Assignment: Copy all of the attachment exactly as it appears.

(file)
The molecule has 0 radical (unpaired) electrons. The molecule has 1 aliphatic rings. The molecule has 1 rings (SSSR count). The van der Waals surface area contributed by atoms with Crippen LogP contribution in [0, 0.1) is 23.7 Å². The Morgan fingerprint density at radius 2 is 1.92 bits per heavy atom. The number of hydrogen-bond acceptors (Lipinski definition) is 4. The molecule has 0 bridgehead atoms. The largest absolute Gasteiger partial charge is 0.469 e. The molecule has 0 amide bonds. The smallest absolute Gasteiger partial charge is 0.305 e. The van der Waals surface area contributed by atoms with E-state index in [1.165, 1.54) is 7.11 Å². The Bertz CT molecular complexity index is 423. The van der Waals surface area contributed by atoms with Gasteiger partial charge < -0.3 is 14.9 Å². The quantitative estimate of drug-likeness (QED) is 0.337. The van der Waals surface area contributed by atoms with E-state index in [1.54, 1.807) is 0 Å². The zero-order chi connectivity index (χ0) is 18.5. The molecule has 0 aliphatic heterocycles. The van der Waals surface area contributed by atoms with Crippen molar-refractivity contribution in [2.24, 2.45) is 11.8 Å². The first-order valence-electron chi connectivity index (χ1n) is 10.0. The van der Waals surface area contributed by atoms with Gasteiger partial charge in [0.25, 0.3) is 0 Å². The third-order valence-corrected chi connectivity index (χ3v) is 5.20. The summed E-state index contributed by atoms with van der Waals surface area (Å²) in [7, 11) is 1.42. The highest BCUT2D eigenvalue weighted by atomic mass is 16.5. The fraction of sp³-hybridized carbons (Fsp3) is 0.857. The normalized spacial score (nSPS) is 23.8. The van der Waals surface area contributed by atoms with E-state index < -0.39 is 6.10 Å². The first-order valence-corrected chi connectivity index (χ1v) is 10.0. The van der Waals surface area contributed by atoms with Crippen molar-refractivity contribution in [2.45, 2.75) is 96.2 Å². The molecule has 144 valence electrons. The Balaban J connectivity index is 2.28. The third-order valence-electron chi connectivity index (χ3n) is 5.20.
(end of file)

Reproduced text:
The molecule has 0 radical (unpaired) electrons. The molecule has 1 aliphatic rings. The molecule has 1 rings (SSSR count). The van der Waals surface area contributed by atoms with Crippen LogP contribution in [0, 0.1) is 23.7 Å². The Morgan fingerprint density at radius 2 is 1.92 bits per heavy atom. The number of hydrogen-bond acceptors (Lipinski definition) is 4. The molecule has 0 bridgehead atoms. The largest absolute Gasteiger partial charge is 0.469 e. The molecule has 0 amide bonds. The smallest absolute Gasteiger partial charge is 0.305 e. The van der Waals surface area contributed by atoms with E-state index in [1.165, 1.54) is 7.11 Å². The Bertz CT molecular complexity index is 423. The van der Waals surface area contributed by atoms with Gasteiger partial charge < -0.3 is 14.9 Å². The quantitative estimate of drug-likeness (QED) is 0.337. The van der Waals surface area contributed by atoms with E-state index in [1.54, 1.807) is 0 Å². The zero-order chi connectivity index (χ0) is 18.5. The molecule has 0 aliphatic heterocycles. The van der Waals surface area contributed by atoms with Crippen molar-refractivity contribution in [2.24, 2.45) is 11.8 Å². The first-order valence-electron chi connectivity index (χ1n) is 10.0. The van der Waals surface area contributed by atoms with Gasteiger partial charge in [0.25, 0.3) is 0 Å². The third-order valence-corrected chi connectivity index (χ3v) is 5.20. The summed E-state index contributed by atoms with van der Waals surface area (Å²) in [7, 11) is 1.42. The highest BCUT2D eigenvalue weighted by atomic mass is 16.5. The fraction of sp³-hybridized carbons (Fsp3) is 0.857. The normalized spacial score (nSPS) is 23.8. The van der Waals surface area contributed by atoms with E-state index < -0.39 is 6.10 Å². The first-order valence-corrected chi connectivity index (χ1v) is 10.0. The van der Waals surface area contributed by atoms with Crippen molar-refractivity contribution in [2.45, 2.75) is 96.2 Å². The molecule has 144 valence electrons. The Balaban J connectivity index is 2.28. The third-order valence-electron chi connectivity index (χ3n) is 5.20.